In this article, we review the recent progress and our research activity on the synthesis of inorganic shell nanostructures to enhance the catalytic performance and stability of metal nanoparticles in catalytic applications. First, we introduce general synthetic strategies for the fabrication of inorganic nanoscale shell layers, including template-assisted sol-gel coating, hydrothermal (or solvothermal) synthesis and the self-templating process. We also discuss recent examples of metal nanoparticles (NPs) with nanoscale shell layers, namely core–shell, yolk–shell and multiple NPs-embedded nanoscale shell. We then discuss the performance and stability of metal particles in practical catalytic applications. Finally, we conclude with a summary and perspective on the further progress of inorganic nanostructure with nanoscale shell layers for catalytic applications.
It is well known that catalysts can reduce the activation energy of a chemical reaction, resulting in acceleration of the rate of chemical reaction. Recent works elucidate that reaction pathways are highly influenced by the surface properties of catalysts, resulting in the ability to precisely tune selectivity by using well-controlled catalysts [1,2,3,4]. Catalysts can be either homogeneous or heterogeneous, depending on whether they are in the same phase as reactant and product, or not. Heterogeneous catalysts, which are generally solid materials, can play with liquid and/or gas phase reactants. Since heterogeneous catalysts can be easily separated and recycled from the reaction media, a lot of practical processes, including petrochemicals, semiconductor, energy and environment, consist of heterogeneous catalytic processes.
Heterogeneous catalysts usually consist of active sites with the support materials [5, 6]. To achieve high activity of heterogeneous catalysts, active sites should be highly dispersed on the surface of support materials [7,8,9]. Thus, people usually synthesized the metal nanoparticles supported on inorganic support materials through a couple of synthetic methods. Traditionally, heterogeneous metal-supported catalysts were synthesized by impregnation, ion exchange and precipitation methods. As the synthetic method has continuously advanced, catalytic materials that have various nanostructures, including nanoparticles, nanocolloids, ordered nanoporous materials and nanocomposites, have been synthesized and studied in terms of both fundamental science and practical engineering [10,11,12,13,14,15].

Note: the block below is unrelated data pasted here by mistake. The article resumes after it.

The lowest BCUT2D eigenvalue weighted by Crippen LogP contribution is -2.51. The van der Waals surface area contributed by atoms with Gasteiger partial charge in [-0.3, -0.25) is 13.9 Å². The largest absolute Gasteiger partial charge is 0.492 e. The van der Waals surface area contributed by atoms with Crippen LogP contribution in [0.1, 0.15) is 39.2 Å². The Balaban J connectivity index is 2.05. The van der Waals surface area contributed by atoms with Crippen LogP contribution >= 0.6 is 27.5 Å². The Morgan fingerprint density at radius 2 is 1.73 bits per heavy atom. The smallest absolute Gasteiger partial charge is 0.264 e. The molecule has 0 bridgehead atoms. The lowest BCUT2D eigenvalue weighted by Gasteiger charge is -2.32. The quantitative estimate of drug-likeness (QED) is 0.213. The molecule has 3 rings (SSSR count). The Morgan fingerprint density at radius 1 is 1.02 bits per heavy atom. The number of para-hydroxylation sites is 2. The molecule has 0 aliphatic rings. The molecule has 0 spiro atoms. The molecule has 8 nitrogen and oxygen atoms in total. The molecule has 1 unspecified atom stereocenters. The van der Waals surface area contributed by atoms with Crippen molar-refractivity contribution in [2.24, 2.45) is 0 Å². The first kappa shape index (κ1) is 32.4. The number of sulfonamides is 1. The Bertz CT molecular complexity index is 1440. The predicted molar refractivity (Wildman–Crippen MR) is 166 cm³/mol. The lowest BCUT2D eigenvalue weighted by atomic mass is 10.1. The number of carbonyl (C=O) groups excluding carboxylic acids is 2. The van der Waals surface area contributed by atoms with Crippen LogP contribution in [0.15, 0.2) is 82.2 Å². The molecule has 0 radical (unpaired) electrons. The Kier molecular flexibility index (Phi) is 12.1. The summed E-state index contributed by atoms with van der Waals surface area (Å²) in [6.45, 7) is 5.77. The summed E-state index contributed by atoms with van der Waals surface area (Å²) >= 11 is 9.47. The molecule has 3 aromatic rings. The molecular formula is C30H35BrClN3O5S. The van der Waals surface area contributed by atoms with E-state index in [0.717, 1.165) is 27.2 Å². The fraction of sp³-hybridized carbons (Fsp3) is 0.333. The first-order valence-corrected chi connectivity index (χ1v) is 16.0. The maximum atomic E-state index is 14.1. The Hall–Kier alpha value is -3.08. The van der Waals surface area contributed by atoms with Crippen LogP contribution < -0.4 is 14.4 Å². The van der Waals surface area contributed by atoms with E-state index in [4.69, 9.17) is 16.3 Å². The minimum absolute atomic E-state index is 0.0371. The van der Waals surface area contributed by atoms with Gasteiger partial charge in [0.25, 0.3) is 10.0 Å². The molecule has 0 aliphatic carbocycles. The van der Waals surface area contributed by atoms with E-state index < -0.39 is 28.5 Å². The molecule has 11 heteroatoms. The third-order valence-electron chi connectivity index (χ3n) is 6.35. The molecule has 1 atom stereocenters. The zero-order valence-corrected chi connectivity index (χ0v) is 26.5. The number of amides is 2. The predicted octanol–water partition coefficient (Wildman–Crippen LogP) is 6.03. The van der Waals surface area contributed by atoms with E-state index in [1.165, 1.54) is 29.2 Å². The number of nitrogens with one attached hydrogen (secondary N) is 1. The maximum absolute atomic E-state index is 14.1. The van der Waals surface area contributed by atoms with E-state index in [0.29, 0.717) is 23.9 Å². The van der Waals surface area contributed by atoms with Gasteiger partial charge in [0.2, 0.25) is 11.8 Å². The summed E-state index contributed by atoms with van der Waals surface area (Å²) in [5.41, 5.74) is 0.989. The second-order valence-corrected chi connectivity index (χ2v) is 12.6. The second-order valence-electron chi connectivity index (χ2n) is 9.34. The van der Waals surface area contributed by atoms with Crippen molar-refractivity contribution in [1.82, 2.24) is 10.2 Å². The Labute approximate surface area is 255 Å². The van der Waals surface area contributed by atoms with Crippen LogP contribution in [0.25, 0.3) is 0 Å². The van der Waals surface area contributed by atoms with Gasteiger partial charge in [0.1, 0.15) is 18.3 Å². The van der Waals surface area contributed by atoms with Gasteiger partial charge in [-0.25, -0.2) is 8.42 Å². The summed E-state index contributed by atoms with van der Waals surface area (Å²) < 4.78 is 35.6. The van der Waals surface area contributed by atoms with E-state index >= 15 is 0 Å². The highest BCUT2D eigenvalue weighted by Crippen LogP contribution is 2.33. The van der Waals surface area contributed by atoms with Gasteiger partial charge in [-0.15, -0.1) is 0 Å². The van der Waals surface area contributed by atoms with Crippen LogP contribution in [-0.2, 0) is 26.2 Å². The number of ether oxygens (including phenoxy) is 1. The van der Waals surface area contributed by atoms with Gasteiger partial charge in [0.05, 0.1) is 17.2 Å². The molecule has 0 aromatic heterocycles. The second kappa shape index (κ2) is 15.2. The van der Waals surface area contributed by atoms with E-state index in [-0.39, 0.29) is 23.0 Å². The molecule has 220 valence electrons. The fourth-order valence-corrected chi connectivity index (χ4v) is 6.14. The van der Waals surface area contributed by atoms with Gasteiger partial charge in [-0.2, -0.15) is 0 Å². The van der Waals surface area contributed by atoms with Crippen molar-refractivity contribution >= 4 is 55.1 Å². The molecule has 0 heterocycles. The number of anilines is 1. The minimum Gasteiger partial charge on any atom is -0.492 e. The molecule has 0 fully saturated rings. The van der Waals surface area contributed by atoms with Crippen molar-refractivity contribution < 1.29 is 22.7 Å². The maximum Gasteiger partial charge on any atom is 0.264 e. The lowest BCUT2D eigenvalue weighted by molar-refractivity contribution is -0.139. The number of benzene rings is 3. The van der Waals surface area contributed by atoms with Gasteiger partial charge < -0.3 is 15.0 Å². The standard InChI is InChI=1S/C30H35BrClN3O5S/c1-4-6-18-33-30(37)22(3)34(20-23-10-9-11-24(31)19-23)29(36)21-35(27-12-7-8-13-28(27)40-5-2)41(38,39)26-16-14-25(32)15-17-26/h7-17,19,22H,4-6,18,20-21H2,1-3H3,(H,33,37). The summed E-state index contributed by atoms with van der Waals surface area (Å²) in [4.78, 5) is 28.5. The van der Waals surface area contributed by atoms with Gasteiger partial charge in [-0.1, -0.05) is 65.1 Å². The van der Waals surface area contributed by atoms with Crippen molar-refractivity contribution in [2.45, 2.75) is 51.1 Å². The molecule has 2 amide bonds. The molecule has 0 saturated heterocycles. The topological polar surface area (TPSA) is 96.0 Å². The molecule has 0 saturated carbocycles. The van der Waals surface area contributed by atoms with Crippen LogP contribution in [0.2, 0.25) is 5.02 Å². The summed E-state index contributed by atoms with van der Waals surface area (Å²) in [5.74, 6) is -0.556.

Nanostructured materials have attracted much attention in a variety of application fields, due to their extraordinary characteristics and enhanced performance. Over the last few decades, as the synthetic chemistry for synthesizing the tailored nanomaterials has developed, well-defined and complicated nanostructures have been successfully synthesized [16,17,18,19,20,21,22,23]. Among various nanostructures, there has been increasing interest in nanostructures consisting of nanoscale shell layers that can have controllable physicochemical properties, such as composition, crystalline characteristics, thickness and porosity [24,25,26]. When some active materials are formed as nanoscale layers, they can provide advantageous characteristics, including relatively large surface area-to-volume ratio per unit mass, improved diffusion of molecules to active site and facile surface reactions in many chemical reactions [27,28,29,30].
Various types of nanostructures consisting of nanoscale shell layers have been studied and suggested for not only fundamental study, but also from the viewpoint of practical application [18, 24, 31]. By adapting the well-controlled sol-gel reaction followed by posttreatment, tailored mesoporous shell layers, including SiO2, TiO2 and ZrO2, have been easily synthesized [32,33,34,35,36,37,38]. Other synthetic methods, such as hydrothermal or solvothermal synthesis, allow the production of transition metal-oxide nanoshells, such as CuOx and FeOx [39, 40]. Similar to the sol-gel chemistry of the SiO2 shell, resorcinol–formaldehyde (R–F) resin was also used for the formation of microporous R–F polymer shells that can be converted to carbon shell through the following pyrolysis process . It is also reported that the precursor monomer of carbonizable polymer, such as dopamine, can produce microporous shell layer on the surface of metal-oxide particles .